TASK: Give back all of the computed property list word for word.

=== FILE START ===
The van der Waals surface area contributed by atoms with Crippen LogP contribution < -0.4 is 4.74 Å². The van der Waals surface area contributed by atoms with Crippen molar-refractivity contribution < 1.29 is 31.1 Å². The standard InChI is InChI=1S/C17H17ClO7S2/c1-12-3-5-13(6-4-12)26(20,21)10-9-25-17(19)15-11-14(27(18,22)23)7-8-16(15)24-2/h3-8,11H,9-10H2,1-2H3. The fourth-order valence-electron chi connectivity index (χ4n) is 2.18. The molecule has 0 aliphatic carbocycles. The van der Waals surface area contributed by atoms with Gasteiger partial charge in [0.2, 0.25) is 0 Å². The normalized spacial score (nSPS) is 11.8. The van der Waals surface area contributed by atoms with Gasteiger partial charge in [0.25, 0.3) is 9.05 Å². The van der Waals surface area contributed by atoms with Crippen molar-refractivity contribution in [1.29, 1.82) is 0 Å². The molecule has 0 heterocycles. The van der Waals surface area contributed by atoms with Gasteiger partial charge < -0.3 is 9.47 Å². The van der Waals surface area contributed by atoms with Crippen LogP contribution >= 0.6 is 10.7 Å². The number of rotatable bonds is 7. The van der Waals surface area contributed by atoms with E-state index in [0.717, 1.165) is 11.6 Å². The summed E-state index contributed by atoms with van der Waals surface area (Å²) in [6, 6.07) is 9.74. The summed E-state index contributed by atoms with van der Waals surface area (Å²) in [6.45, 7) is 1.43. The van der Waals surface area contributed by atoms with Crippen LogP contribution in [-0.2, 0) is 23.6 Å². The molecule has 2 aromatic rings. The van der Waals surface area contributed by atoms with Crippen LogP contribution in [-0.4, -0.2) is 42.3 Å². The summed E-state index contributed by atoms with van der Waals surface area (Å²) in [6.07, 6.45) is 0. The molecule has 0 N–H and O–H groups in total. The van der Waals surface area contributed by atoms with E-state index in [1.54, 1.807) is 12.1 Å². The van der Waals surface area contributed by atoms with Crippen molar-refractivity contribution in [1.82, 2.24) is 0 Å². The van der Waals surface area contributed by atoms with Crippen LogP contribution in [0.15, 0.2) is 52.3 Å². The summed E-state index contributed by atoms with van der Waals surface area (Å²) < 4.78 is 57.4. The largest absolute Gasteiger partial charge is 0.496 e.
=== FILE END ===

The van der Waals surface area contributed by atoms with Crippen LogP contribution < -0.4 is 4.74 Å². The van der Waals surface area contributed by atoms with Crippen molar-refractivity contribution < 1.29 is 31.1 Å². The standard InChI is InChI=1S/C17H17ClO7S2/c1-12-3-5-13(6-4-12)26(20,21)10-9-25-17(19)15-11-14(27(18,22)23)7-8-16(15)24-2/h3-8,11H,9-10H2,1-2H3. The fourth-order valence-electron chi connectivity index (χ4n) is 2.18. The molecule has 0 aliphatic carbocycles. The van der Waals surface area contributed by atoms with Gasteiger partial charge in [0.2, 0.25) is 0 Å². The normalized spacial score (nSPS) is 11.8. The van der Waals surface area contributed by atoms with Gasteiger partial charge in [0.25, 0.3) is 9.05 Å². The van der Waals surface area contributed by atoms with Crippen molar-refractivity contribution in [1.29, 1.82) is 0 Å². The molecule has 0 heterocycles. The van der Waals surface area contributed by atoms with Gasteiger partial charge < -0.3 is 9.47 Å². The van der Waals surface area contributed by atoms with Crippen LogP contribution >= 0.6 is 10.7 Å². The number of rotatable bonds is 7. The van der Waals surface area contributed by atoms with E-state index in [0.717, 1.165) is 11.6 Å². The summed E-state index contributed by atoms with van der Waals surface area (Å²) in [6, 6.07) is 9.74. The summed E-state index contributed by atoms with van der Waals surface area (Å²) in [6.45, 7) is 1.43. The van der Waals surface area contributed by atoms with Crippen LogP contribution in [-0.2, 0) is 23.6 Å². The molecule has 2 aromatic rings. The van der Waals surface area contributed by atoms with Crippen LogP contribution in [-0.4, -0.2) is 42.3 Å². The summed E-state index contributed by atoms with van der Waals surface area (Å²) in [6.07, 6.45) is 0. The molecule has 0 N–H and O–H groups in total. The van der Waals surface area contributed by atoms with E-state index in [1.54, 1.807) is 12.1 Å². The van der Waals surface area contributed by atoms with Crippen molar-refractivity contribution in [1.82, 2.24) is 0 Å². The van der Waals surface area contributed by atoms with Crippen LogP contribution in [0.15, 0.2) is 52.3 Å². The summed E-state index contributed by atoms with van der Waals surface area (Å²) < 4.78 is 57.4. The largest absolute Gasteiger partial charge is 0.496 e.